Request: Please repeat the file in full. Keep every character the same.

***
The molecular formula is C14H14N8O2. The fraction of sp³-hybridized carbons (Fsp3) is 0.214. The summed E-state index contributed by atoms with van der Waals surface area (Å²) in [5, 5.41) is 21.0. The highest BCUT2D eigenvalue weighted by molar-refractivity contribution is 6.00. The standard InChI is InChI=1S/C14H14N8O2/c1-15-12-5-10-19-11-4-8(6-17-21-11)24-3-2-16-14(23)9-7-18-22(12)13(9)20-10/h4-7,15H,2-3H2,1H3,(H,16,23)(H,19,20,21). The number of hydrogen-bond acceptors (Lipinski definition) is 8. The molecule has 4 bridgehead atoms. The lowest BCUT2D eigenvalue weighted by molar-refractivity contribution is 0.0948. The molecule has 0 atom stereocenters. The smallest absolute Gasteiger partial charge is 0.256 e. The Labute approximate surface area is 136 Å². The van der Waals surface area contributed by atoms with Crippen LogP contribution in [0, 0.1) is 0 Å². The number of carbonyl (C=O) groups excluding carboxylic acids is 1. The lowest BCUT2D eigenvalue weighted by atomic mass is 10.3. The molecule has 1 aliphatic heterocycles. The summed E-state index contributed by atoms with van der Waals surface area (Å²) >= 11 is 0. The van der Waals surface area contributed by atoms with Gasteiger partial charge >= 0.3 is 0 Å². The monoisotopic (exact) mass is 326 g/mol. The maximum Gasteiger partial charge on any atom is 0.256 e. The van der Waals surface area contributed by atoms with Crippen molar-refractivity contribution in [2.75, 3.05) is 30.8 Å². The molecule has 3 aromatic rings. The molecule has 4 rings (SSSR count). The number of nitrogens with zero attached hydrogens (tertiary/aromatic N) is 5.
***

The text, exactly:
The molecular formula is C14H14N8O2. The fraction of sp³-hybridized carbons (Fsp3) is 0.214. The summed E-state index contributed by atoms with van der Waals surface area (Å²) in [5, 5.41) is 21.0. The highest BCUT2D eigenvalue weighted by molar-refractivity contribution is 6.00. The standard InChI is InChI=1S/C14H14N8O2/c1-15-12-5-10-19-11-4-8(6-17-21-11)24-3-2-16-14(23)9-7-18-22(12)13(9)20-10/h4-7,15H,2-3H2,1H3,(H,16,23)(H,19,20,21). The number of hydrogen-bond acceptors (Lipinski definition) is 8. The molecule has 4 bridgehead atoms. The lowest BCUT2D eigenvalue weighted by molar-refractivity contribution is 0.0948. The molecule has 0 atom stereocenters. The smallest absolute Gasteiger partial charge is 0.256 e. The Labute approximate surface area is 136 Å². The van der Waals surface area contributed by atoms with Crippen LogP contribution in [0, 0.1) is 0 Å². The number of carbonyl (C=O) groups excluding carboxylic acids is 1. The lowest BCUT2D eigenvalue weighted by atomic mass is 10.3. The molecule has 1 aliphatic heterocycles. The summed E-state index contributed by atoms with van der Waals surface area (Å²) >= 11 is 0. The van der Waals surface area contributed by atoms with Gasteiger partial charge >= 0.3 is 0 Å². The monoisotopic (exact) mass is 326 g/mol. The maximum Gasteiger partial charge on any atom is 0.256 e. The van der Waals surface area contributed by atoms with Crippen molar-refractivity contribution in [2.75, 3.05) is 30.8 Å². The molecule has 3 aromatic rings. The molecule has 4 rings (SSSR count). The number of nitrogens with zero attached hydrogens (tertiary/aromatic N) is 5.